Luke Graham: Don’t hate, celebrate |
Luke Graham

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Luke Graham: Don’t hate, celebrate

After covering and watching 10 hours of volleyball on Saturday I just felt like celebrating.

It helped that Halloween was here and I have the most wicked cool costume ever (a handmade Rubick’s cube outfit), but after watching six volleyball teams do different and unique types of celebrations after every point – whether they scored it or gave it up – I started thinking about on-the-field celebrating.

My favorite from the tournament had to have come from the Mullen team. After they scored a point all the girls would come together in a circle and do a quasi river dance. It was a thing of beauty. The worst came from Rock Canyon who just kind of flailed around and clapped. I wanted to give them my Aretha Franklin CD so they could get a little soul.

Football has given us probably the most memorable celebrations. T.O. and the Sharpie. Joe Horn and the cell phone. Those were OK, but my personal favorite has to be when someone scores and then in one motion yells and fires the ball 45 rows up in the crowd. I think when my column starts winning awards I’m going to get all geeked up and fire a pencil a couple of cubicles over.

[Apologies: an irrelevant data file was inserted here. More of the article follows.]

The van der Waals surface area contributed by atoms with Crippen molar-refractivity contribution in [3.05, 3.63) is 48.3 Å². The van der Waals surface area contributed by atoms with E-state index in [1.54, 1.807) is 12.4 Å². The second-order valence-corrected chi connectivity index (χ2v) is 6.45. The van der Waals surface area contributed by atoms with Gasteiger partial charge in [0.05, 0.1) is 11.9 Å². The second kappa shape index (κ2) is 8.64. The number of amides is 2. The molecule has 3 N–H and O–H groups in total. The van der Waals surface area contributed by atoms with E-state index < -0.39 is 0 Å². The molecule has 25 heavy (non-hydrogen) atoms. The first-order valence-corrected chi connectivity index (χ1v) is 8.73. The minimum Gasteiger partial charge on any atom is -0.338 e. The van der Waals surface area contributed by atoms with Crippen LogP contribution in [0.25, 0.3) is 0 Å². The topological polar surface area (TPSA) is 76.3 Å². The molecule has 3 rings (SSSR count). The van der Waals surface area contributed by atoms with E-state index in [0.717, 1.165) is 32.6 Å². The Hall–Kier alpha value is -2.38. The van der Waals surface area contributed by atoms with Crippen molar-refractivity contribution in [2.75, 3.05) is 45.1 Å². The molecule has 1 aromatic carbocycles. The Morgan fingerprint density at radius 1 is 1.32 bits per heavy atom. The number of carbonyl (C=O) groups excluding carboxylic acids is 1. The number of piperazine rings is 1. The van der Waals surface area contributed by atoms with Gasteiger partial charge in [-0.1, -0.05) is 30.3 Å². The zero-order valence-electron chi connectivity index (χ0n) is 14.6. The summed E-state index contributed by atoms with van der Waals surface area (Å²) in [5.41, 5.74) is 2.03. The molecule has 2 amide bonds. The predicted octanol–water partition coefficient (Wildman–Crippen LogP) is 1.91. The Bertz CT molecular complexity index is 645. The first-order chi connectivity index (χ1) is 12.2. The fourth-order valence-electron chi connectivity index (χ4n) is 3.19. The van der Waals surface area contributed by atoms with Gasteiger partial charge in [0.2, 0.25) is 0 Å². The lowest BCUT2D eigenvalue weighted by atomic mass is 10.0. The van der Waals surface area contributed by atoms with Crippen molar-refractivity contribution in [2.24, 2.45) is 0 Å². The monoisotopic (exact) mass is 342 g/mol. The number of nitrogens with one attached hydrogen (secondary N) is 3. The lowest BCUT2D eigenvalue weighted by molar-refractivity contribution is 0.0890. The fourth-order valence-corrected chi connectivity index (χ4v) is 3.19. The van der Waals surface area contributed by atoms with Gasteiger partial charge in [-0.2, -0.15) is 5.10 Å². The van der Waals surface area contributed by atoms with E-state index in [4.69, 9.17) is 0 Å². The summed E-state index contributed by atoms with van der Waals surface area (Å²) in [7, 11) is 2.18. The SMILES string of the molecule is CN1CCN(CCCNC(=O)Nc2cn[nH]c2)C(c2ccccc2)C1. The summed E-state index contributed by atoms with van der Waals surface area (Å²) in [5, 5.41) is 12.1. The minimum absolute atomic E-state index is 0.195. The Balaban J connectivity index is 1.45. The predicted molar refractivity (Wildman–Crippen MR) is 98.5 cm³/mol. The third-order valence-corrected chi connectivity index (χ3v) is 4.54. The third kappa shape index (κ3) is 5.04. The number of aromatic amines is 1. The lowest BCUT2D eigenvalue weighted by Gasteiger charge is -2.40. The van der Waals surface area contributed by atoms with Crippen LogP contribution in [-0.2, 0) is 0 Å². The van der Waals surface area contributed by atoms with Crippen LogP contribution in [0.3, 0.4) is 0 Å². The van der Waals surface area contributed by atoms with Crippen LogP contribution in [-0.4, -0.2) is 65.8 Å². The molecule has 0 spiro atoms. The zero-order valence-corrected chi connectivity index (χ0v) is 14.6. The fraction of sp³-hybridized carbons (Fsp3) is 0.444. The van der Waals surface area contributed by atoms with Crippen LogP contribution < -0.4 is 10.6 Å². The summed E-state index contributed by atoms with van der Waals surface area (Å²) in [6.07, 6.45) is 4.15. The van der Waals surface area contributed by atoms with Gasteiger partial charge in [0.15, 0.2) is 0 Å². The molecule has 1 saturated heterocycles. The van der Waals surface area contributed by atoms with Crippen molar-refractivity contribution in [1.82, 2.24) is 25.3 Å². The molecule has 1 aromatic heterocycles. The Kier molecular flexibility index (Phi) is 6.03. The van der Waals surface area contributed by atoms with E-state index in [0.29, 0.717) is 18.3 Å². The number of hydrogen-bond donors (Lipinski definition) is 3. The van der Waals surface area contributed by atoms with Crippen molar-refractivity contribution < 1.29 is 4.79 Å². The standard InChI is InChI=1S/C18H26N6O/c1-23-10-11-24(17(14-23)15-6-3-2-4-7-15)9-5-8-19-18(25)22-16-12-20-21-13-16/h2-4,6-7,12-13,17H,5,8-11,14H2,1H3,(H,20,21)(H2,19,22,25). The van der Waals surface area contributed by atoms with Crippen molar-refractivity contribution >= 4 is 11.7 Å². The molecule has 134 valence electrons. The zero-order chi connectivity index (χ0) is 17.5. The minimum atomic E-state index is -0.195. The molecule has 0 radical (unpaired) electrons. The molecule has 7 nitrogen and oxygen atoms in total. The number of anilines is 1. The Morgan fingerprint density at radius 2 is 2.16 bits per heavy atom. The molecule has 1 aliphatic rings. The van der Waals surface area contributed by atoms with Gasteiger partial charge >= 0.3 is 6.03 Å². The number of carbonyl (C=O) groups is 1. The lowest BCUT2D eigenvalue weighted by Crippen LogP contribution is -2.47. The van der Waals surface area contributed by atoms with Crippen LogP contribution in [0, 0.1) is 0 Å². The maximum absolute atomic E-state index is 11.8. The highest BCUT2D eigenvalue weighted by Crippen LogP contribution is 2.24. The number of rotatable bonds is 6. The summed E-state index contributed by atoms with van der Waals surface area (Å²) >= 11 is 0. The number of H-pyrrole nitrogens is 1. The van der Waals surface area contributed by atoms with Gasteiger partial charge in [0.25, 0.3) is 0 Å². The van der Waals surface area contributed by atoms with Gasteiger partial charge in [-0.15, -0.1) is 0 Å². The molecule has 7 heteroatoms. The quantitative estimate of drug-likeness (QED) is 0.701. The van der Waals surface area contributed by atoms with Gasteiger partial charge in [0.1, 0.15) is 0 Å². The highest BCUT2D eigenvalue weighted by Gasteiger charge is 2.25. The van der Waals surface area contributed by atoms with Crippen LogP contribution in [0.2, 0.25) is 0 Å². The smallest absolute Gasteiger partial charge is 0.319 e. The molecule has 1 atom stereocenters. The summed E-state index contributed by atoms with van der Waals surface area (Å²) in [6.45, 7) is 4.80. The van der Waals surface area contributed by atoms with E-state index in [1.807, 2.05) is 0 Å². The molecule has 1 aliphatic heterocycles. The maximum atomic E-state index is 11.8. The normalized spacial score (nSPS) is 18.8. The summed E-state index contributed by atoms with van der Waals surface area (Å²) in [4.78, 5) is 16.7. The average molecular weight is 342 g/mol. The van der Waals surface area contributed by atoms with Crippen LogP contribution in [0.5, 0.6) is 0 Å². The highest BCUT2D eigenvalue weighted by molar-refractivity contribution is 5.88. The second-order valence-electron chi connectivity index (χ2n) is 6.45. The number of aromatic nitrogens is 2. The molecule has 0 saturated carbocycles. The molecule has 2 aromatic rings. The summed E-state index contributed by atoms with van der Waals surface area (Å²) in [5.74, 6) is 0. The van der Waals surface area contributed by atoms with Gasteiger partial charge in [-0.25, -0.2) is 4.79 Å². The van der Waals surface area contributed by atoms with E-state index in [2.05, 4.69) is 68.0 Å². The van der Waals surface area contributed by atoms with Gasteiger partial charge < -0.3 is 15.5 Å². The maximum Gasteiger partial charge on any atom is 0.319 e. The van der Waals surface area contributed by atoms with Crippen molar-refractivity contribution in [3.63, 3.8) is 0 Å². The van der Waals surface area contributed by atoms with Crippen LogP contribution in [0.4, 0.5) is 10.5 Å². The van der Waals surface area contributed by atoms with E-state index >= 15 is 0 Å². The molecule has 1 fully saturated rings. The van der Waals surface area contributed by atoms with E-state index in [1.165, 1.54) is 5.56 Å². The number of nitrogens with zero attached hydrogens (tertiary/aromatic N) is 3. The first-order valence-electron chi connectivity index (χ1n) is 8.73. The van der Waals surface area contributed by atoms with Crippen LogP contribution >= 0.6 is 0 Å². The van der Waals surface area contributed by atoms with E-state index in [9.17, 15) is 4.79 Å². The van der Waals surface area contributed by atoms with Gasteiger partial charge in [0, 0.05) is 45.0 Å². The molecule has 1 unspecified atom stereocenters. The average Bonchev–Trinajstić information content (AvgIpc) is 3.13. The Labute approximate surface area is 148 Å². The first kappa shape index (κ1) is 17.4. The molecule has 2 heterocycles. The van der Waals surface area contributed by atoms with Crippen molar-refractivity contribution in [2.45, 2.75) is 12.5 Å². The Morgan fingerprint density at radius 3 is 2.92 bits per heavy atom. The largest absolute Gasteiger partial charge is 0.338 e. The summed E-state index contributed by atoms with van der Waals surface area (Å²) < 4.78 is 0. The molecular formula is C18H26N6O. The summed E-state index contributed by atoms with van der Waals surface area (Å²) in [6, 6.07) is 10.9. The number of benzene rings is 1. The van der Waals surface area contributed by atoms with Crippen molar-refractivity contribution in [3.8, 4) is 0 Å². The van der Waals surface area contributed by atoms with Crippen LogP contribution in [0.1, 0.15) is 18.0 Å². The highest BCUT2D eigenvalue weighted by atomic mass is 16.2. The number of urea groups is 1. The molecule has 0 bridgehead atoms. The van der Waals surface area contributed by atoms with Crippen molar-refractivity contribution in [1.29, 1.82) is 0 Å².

Saturday also gave us the best celebratory moments in sports. After Oregon State shocked Southern Cal, the students rushed the field. They Franced out and didn’t rip down the goal posts but it was still pretty cool. This is my favorite celebratory thing to do. I’ve been a part of rushing the field when it’s necessary, (CU drubbing No. 1 Nebraska 62-36 in 2001) and when it’s not (CU beating Iowa State in 2004 to wrap up the vaunted Big 12 North title). Whenever I see any team’s fans rush the field I get giddy.

Some of my favorites include Iowa rushing the field after they beat Minnesota in 2002. The thing was, Iowa was playing at Minnesota. What better way than to stick it to your opponents fans, than ripping down the goal posts in their house. That moment got me really excited.

Really, the feeling of rushing the field or watching people rush the field is like finding out you have superpowers.

Schools and leagues look down on on-the-field celebrating from fans and players. I call shenanigans. Whether it’s from high school volleyball, professional football or 50,000 screaming fans, on-the-field celebrating ranks just behind winning the lottery or finding out Alyssa Milano has a thing for you.

Besides, why hate when you can celebrate.